April is National Poetry Month and, one week into it, I was pleasantly surprised to get a postcard from a friend in Richmond who wrote, “Trying times for us all, but there are moments of clarity. I was drawn back to your poem The Stones Deliver a Sermon on the Duty of Staying Home.” It’s not often that a poem of mine (or a book that includes it) gets noticed by either friend or enemy, so I started thinking.
I’ve been fishing the New York trout streams near my home this past week (maintaining requisite social distance, of course), and looking for… well… poetry and fish. It’s been a satisfying endeavor, although certain streams were frustrating– shy of their usual numbers of trout, if not of poetry.
The poem that my postcard pal referred to starts with “Verily we say unto you/ O passerby: We were cursed,/ called stumbling stones,/ fragments fallen from/ a single rock in Heaven’s field…”. Yup. Fishing this week, I probably stumbled over some of those stones (I need cleated soles again) and cursed the poor things more than they deserved. Nonetheless, there were elements of poetry in the wild and hatchery fish, in the chorusing of song birds on the streambanks, in the greening mat of wild leeks on the forest floor.
I’d been mindless of National Poetry Month, but reading works by Frost and Pound and Boccaccio nonetheless– the latter’s ancient volume, The Decameron, is especially apropos given our current health crisis. I mean, a guy can’t just fish and hike all day, without a dash of culture… for balance… can he?
My friend’s postcard quoted the last few lines of “The Stones Deliver a Sermon on the Duty of Staying Home”: … Blessed are the persecuted and the lonely,/ blessed, the poor who stay at home,/ for the righteous and unknowing find/ no Heaven there. Please don’t tell me that those stumbling stones, the old stone fences near abandoned fields (having aided farmers till the “futile harvests followed”) are dumb as rocks.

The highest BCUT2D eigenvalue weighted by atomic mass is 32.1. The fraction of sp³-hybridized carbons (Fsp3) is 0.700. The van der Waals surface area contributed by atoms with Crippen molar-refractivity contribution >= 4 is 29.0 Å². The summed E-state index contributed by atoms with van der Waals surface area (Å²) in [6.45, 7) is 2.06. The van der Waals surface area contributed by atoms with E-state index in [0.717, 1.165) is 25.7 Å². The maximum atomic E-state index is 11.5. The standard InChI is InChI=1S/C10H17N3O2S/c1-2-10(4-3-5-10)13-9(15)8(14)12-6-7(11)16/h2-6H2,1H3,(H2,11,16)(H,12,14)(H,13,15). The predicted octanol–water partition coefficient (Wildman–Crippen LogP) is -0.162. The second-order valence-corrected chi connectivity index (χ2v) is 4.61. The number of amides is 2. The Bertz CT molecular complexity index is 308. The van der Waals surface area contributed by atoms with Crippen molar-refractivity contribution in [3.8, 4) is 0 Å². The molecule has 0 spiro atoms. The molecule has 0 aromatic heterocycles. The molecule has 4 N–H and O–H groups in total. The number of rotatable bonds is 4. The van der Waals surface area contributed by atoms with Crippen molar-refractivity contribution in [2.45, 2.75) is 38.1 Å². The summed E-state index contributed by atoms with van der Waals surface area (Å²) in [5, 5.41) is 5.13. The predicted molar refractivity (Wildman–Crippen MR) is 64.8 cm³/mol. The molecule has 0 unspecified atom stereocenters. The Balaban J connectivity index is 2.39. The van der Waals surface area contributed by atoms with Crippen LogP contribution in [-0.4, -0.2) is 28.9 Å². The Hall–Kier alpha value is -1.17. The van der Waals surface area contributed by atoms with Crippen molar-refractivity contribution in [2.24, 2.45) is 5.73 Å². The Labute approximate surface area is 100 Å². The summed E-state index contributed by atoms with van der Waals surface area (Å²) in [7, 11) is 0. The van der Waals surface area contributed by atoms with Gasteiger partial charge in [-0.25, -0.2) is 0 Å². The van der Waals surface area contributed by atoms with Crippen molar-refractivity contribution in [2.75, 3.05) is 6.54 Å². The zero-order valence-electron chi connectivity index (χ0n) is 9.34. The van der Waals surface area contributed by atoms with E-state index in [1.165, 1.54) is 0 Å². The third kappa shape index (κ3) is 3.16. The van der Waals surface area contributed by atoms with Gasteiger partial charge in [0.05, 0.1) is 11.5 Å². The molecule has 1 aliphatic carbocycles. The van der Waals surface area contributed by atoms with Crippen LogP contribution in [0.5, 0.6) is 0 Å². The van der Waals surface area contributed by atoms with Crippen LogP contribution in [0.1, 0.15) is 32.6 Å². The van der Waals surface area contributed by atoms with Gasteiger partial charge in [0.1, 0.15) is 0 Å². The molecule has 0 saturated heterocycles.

And lastly, from Wings Over Water (please forgive, but there’s no other way to plug a new book in these days of global turmoil)… “I like to find poetry in the world, in the elements surrounding us, waiting for connection and interpretation. I like to translate what is raw and flex it into ordinary words. That process, I suppose, is one facet of my job as naturalist…”
Everyone has a personal framework in the world of nature, but so many have forgotten what that framework is, or allowed the social world to smash it. Still, “We have ways of realigning our humanity… with the history of our kind and with our hope for future days…” The lands and waters can assist us in getting straight, or realigned.
“They speak directly and to the point. They speak the poetry of life.”
I’ve enjoyed reading short daily passages from Wings Over Water–not blazing through it, but drawing it out to enjoy quieter moments in its pages. And as the mornings have become more pleasant for sitting outside on the balcony, with coffee, I’ve noticed more birdsong than ever. I’m not adept at identifying all the individual songs in the chorus, but I have had the opportunity to reflect on how lovely a bird like the robin, seemingly so common and mundane, can sound.